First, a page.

Istanbul, formerly known as Constantinople, is the largest city in Turkey and the country's economic, cultural and historic center. The city straddles the Bosporus strait, and lies in both Europe and Asia, with a population of over 15 million residents, comprising 19% of the population of Turkey. Istanbul is the most populous city in Europe, and the world's fifteenth-largest city.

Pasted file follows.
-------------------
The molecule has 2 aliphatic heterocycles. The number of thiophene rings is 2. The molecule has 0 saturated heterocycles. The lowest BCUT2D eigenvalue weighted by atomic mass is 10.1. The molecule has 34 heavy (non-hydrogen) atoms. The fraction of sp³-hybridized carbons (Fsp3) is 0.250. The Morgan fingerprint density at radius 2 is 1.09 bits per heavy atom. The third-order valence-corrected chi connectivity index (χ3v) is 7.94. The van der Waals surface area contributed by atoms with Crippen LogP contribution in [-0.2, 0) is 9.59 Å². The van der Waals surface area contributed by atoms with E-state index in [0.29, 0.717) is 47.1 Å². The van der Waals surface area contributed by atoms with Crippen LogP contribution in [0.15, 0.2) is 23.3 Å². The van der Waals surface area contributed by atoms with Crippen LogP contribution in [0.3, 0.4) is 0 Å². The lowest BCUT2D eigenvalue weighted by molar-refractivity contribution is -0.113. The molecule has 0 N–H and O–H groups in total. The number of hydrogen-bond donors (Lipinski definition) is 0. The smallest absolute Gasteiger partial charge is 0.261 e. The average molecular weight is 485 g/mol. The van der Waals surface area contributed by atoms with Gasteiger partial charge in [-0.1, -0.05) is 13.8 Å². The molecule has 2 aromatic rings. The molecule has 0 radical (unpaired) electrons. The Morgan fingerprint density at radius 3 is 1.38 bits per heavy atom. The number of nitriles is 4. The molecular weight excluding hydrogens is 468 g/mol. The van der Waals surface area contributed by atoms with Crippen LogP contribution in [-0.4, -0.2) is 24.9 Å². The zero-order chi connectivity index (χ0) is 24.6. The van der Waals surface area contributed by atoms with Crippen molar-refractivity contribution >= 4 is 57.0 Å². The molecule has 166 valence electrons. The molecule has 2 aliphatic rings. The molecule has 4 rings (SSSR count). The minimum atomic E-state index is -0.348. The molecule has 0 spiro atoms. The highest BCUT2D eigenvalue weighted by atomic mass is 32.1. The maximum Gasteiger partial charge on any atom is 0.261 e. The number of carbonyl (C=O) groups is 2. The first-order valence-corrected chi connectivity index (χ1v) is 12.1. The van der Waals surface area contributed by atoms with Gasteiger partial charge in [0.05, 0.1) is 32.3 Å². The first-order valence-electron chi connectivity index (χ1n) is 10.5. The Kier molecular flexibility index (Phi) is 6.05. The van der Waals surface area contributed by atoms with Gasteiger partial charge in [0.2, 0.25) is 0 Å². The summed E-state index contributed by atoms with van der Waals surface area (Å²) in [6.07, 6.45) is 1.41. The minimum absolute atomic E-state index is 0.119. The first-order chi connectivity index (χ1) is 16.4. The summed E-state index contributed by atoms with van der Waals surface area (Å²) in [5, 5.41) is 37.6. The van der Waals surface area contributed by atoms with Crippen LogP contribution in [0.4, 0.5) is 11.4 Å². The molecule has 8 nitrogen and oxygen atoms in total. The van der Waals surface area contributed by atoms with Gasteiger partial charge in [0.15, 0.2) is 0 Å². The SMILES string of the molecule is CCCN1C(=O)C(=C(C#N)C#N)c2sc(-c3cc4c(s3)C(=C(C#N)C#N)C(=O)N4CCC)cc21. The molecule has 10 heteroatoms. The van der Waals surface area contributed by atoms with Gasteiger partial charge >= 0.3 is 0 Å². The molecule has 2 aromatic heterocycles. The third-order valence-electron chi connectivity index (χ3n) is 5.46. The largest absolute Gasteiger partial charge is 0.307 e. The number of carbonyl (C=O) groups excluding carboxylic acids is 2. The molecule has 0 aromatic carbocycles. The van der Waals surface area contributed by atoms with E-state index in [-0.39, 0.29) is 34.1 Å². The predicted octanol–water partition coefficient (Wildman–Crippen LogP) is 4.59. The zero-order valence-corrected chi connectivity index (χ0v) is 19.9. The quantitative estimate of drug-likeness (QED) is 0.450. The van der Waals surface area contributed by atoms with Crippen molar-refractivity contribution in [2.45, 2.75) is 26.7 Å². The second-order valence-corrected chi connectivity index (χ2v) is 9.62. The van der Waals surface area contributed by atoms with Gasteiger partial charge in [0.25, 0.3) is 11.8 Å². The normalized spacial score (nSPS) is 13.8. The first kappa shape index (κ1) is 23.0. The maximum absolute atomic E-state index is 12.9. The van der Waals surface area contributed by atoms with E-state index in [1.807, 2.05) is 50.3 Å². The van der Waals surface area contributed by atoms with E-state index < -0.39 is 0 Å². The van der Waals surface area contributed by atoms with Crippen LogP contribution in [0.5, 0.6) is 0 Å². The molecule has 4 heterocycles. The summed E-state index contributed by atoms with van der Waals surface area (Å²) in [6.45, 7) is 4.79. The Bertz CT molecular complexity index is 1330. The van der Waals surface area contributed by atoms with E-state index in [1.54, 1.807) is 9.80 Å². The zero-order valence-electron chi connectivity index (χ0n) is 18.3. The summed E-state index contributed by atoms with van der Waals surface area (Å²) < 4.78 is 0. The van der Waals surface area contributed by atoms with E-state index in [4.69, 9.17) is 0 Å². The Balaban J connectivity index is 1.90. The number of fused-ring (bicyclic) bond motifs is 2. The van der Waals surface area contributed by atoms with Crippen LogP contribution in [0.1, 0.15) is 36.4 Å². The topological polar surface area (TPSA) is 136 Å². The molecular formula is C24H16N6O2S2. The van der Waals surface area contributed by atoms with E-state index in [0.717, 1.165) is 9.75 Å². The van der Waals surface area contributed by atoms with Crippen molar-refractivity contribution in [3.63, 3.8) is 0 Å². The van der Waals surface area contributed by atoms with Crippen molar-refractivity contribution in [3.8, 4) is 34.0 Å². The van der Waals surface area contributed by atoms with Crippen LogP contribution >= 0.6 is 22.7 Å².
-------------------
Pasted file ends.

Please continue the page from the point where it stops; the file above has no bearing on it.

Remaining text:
Founded as Byzantion by Megarian colonists in the 7th century BCE, and renamed by Constantine the Great first as New Rome (Nova Roma) during the official dedication of the city as the new Roman capital in 330 CE, which he soon afterwards changed to Constantinople (Constantinopolis), the city grew in size and influence, becoming a beacon of the Silk Road and one of the most important cities in history. It served as an imperial capital for almost sixteen centuries, during the Roman/Byzantine (330–1204), Latin (1204–1261), Byzantine (1261–1453), and Ottoman (1453–1922) empires. The city was instrumental in the advancement of Christianity during Roman and Byzantine times, hosting four (including Chalcedon (Kadıköy) on the Asian side) of the first seven ecumenical councils (all of which were in present-day Turkey), before its transformation to an Islamic stronghold following the Fall of Constantinople in 1453 CE, especially after becoming the seat of the Ottoman Caliphate in 1517. In 1923, after the Turkish War of Independence, Ankara replaced the city as the capital of the newly formed Republic of Turkey. In 1930, the city's name was officially changed to Istanbul, an appellation Greek speakers used since the eleventh century to colloquially refer to the city.Over 13.4 million foreign visitors came to Istanbul in 2018, eight years after it was named a European Capital of Culture, making it the world's eighth most visited city. Istanbul is home to several UNESCO World Heritage Sites, and hosts the headquarters of numerous Turkish companies, accounting for more than thirty percent of the country's economy.